Spirituality & the Soul
The first knowledge is the knowledge of self. Once you know yourself, you will give yourself to Allah (G-d). Human beings that know human nature know the need for higher authority and a collective responsibility. It is the nature of human beings to find something greater, more powerful and more permanent to rule over their life. If not given revealed religion, people will invent a religion or a philosophy, or an ideology to control and direct their community life. It is human nature to have something that has more power and authority than the individual governing in our conscience. This is nature, and this nature moves in us and forces us to find our proper relationship to Creator and to the vast creation of which the human being is formed.
With the Name of Allah, the Beneficent, the Merciful; Peace and Blessings upon His Servant and His Messenger, Muhammed, forever. Amen.
There is no G'd but Allah; Muhammed is the Messenger of Allah.
As -Salaam -Alaikum
The Genesis story of Adam and Eve in the Garden has several interpretations on different, but related, levels of scriptural understanding. The ancient writers of scripture were wise enough in their writings and in their use of scriptural symbolism to be able to represent more than one important message with only one story. As example, we will briefly show in this article that the Genesis story of Adam and Eve brings us two important, but different, messages. In fact, there are more than two messages in this story and we will discuss them all in detail when time permits.
First, we will show that the story refers to the grafting of the concept of the Church from a false, unnatural rationale. Second, we will show that the story refers to the deception of the human being's reasoning process by the flesh.
MANKIND is so absorbed in life's pleasures and pains that a man has hardly a moment to think what a privilege it is to be human. Life in the world no doubt contains more pain than pleasure; and that which one considers to be pleasure costs so much that when it is weighed against the pain it costs it too becomes pain, and since man is so absorbed in his worldly life he finds nothing but pain and grievance in life. Thus until he changes his outlook he cannot understand the privilege of being human.
Yet however unhappy a person may be in life, if he were asked if he would prefer to be a rock rather than a human being, his answer would be that he would rather suffer and be a human being than be a rock. Whatever the condition of a man's life, should he be asked if he would rather be a tree than a man, he would choose to be a human being. And although the life of the birds and beasts is so free from care and troubles and so free in the forest, yet if a man were asked whether he would prefer to be one of them and be in the forest, he would surely prefer to be a man. This shows that when human life is compared with the various other aspects of life, it reveals its greatness and its privilege; but when it is not compared with those other forms of life, then man is discontented and his eyes are closed to the privilege of being human.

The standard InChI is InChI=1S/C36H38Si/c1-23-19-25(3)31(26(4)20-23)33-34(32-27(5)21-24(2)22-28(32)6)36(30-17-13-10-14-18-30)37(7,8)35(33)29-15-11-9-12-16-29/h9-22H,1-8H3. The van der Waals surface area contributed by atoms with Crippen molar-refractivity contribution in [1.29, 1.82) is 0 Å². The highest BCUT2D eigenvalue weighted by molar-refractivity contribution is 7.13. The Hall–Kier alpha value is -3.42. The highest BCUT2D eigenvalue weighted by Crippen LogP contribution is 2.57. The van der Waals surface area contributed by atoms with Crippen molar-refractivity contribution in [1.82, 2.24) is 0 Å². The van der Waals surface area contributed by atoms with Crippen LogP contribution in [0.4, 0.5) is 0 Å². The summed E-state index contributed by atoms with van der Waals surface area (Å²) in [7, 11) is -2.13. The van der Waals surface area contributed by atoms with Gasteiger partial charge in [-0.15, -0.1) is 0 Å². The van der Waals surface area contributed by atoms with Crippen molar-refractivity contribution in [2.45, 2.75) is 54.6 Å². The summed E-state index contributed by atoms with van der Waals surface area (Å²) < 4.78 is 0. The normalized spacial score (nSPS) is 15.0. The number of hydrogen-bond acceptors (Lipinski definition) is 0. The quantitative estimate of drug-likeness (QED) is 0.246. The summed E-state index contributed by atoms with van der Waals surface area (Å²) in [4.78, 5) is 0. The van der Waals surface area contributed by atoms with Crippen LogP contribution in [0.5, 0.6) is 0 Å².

SUFISM has never had a first exponent or a historical origin. It existed from the beginning, because man has always possessed the light which is his second nature; and light in its higher aspect may be called the knowledge of God, the divine wisdom – in fact, Sufism. Sufism has always been practiced and its messengers have been people of the heart; thus it belonged to the masters as well as to others.
Tradition states that Adam was the first prophet, which shows that wisdom was already the property of the first man. There have always been some among the human race who have desired wisdom. These sought out spiritual beings in their solitude, serving them with reverence and devotion, and learning wisdom from them. Only a few could understand those spiritual beings, but many were attracted by their great personalities. They said, 'We will follow you, we will serve you, we will believe in you, we will never follow any other', and the holy ones said to them, 'My children, we bless you. Do this; do that. This is the best way to live.' And they gave their followers precepts and principles, such as might produce in them meekness and humility. In this way the religions were formed.
But in the course of time the truth was lost. The tendency to dominate arose, and with it the patriotism of the community and prejudice against others; and thus wisdom was gradually lost. Religion was accepted, though with difficulty, but the evolution of the world at that time was not such as could understand the Sufis. They were mocked at, ill-treated, ridiculed; they were obliged to hide themselves from the world in the caves of the mountains and in the solitude.